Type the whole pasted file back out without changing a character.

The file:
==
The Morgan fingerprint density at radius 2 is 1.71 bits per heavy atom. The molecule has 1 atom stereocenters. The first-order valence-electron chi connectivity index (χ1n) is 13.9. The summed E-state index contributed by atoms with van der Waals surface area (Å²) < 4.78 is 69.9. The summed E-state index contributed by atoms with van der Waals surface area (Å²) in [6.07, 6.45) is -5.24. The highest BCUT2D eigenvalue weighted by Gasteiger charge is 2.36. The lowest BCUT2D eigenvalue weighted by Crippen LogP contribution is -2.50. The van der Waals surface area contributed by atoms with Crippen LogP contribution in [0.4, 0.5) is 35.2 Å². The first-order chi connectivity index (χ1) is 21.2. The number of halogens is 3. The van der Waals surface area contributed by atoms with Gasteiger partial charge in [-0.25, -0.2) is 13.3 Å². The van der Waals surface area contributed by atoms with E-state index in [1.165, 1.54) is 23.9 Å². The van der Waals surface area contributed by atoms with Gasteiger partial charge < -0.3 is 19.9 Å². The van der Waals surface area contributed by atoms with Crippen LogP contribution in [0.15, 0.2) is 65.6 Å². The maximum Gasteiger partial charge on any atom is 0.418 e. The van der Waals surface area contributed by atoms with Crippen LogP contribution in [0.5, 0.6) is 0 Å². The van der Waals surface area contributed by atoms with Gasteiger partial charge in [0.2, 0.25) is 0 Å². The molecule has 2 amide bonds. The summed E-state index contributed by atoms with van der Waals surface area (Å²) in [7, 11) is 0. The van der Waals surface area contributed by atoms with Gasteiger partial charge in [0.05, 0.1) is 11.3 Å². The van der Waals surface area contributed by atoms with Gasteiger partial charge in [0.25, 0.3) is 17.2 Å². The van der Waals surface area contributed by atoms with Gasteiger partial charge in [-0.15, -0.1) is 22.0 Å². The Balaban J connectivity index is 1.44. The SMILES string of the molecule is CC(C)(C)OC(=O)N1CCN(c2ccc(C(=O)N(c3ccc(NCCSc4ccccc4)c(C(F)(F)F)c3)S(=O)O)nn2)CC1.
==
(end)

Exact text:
The Morgan fingerprint density at radius 2 is 1.71 bits per heavy atom. The molecule has 1 atom stereocenters. The first-order valence-electron chi connectivity index (χ1n) is 13.9. The summed E-state index contributed by atoms with van der Waals surface area (Å²) < 4.78 is 69.9. The summed E-state index contributed by atoms with van der Waals surface area (Å²) in [6.07, 6.45) is -5.24. The highest BCUT2D eigenvalue weighted by Gasteiger charge is 2.36. The lowest BCUT2D eigenvalue weighted by Crippen LogP contribution is -2.50. The van der Waals surface area contributed by atoms with Crippen LogP contribution in [0.4, 0.5) is 35.2 Å². The first-order chi connectivity index (χ1) is 21.2. The number of halogens is 3. The van der Waals surface area contributed by atoms with Gasteiger partial charge in [-0.25, -0.2) is 13.3 Å². The van der Waals surface area contributed by atoms with E-state index in [1.165, 1.54) is 23.9 Å². The van der Waals surface area contributed by atoms with Gasteiger partial charge < -0.3 is 19.9 Å². The van der Waals surface area contributed by atoms with Crippen LogP contribution in [0.15, 0.2) is 65.6 Å². The maximum Gasteiger partial charge on any atom is 0.418 e. The van der Waals surface area contributed by atoms with Crippen LogP contribution in [0.5, 0.6) is 0 Å². The van der Waals surface area contributed by atoms with Gasteiger partial charge in [0.2, 0.25) is 0 Å². The molecule has 2 amide bonds. The summed E-state index contributed by atoms with van der Waals surface area (Å²) in [7, 11) is 0. The van der Waals surface area contributed by atoms with Gasteiger partial charge in [0.05, 0.1) is 11.3 Å². The van der Waals surface area contributed by atoms with Gasteiger partial charge in [0.25, 0.3) is 17.2 Å². The van der Waals surface area contributed by atoms with Gasteiger partial charge in [-0.15, -0.1) is 22.0 Å². The Balaban J connectivity index is 1.44. The SMILES string of the molecule is CC(C)(C)OC(=O)N1CCN(c2ccc(C(=O)N(c3ccc(NCCSc4ccccc4)c(C(F)(F)F)c3)S(=O)O)nn2)CC1.